It’s been almost forty years since Cindy Sherman produced her groundbreaking “Untitled Film Stills” (1977–80), the photographic series that launched her ascent as one of the canniest image-makers of the Pictures Generation. Back then, Sherman played the ingénue, dressing herself up to perform as an actress acting for the camera, staging and shooting dramatic moments that implied they’d been plucked from longer cinematic narratives. (They hadn’t.) The work was, and still is, whip-smart, cool, exuding a fresh and funny feminism, with Sherman overthrowing the male gaze by taking charge of the frame as well as the cast of characters she created to fill it.
Looking at her current show at Metro Pictures, her first exhibition of new work since 2012, one can’t help but think of the Film Stills, not because these photographs bear any obvious resemblance, but because Sherman seems to have picked up a loose thread: What becomes of the ingénues?
For this latest series, Sherman imagines herself as aging actresses from 1920s Hollywood. This time, the women aren’t caught inside of narratives; they’re posing for publicity shots. Sherman’s stars are homages, not re-creations — the artist has designed archetypes cast from the molds of Gish, Garbo, and Swanson. Some features they share: Their cupid’s-bow lips are precisely painted, their eyebrows drawn on, their lashes lengthened to look like spider legs. We see the makeup crease in their wrinkles, age spots on their hands, the skin of their necks creping. Yet each woman radiates a distinct essence. One lounges in a turban and red-and-white striped caftan; another poses with her gloved hand over her heart; a third perches proudly in a flouncy white dress. Few of them look into the lens. What we understand from their age and the perfection of their poses is that Sherman’s actresses are Hollywood workhorses, galloping on the treadmill of the studio system until they falter or wear out.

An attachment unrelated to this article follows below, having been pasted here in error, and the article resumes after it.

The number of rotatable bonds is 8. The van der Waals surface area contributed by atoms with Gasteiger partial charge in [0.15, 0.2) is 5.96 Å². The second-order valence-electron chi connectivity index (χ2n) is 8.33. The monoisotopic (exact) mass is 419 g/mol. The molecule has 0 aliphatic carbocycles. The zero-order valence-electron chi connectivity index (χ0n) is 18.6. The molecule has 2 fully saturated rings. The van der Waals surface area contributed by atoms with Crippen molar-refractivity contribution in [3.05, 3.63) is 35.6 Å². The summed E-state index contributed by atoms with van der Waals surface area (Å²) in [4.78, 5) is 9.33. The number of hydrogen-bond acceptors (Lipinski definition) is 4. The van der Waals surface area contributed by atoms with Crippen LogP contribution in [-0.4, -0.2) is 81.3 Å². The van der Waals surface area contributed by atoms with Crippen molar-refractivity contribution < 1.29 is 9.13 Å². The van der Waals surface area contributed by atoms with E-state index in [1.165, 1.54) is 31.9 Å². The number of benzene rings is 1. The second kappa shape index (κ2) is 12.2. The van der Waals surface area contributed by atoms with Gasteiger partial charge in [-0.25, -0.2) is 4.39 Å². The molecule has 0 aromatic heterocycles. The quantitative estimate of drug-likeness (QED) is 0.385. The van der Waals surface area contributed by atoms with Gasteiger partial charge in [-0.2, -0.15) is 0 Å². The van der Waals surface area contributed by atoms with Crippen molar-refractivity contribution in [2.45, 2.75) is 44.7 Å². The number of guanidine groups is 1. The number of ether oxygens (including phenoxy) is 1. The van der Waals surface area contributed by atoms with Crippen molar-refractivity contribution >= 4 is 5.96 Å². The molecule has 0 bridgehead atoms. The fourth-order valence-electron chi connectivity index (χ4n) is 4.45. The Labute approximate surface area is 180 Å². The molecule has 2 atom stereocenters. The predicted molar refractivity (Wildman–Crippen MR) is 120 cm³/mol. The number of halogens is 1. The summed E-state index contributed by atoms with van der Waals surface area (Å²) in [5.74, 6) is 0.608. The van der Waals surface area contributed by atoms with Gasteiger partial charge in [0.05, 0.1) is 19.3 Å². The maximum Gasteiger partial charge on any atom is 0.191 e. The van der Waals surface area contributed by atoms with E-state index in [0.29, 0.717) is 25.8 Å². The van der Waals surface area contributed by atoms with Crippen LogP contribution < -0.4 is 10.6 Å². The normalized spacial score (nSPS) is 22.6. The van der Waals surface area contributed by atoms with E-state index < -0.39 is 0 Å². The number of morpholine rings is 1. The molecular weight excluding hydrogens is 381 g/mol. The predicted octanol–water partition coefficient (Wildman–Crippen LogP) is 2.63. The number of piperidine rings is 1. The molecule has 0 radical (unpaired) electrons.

For decades, Sherman refused any sort of biographical reading of her work, but in a recent interview with the New York Times she spoke plainly about the fact that, at 62, she’s making peace with growing older. Aging isn’t a new subject for the artist, but her attitude toward it has shifted noticeably. The women in her new series are less cartoonish than in her previous work, and Sherman’s portrayals are more compassionate. Her 2000–02 series “Hollywood/Hampton Types,” for which she transformed into women past their prime but struggling to keep up appearances, was utterly goofball by comparison — and not a little venomous. (In one photograph, Untitled #354, Sherman plays a character we assume to be a former beach bunny now living a suburban, civilian lifestyle: She wears a floral-print muumuu, her hair is bottled blond, her skin unevenly self-tanned, and — almost as a punchline — her smile reveals teeth whitened to a nearly neon glow.)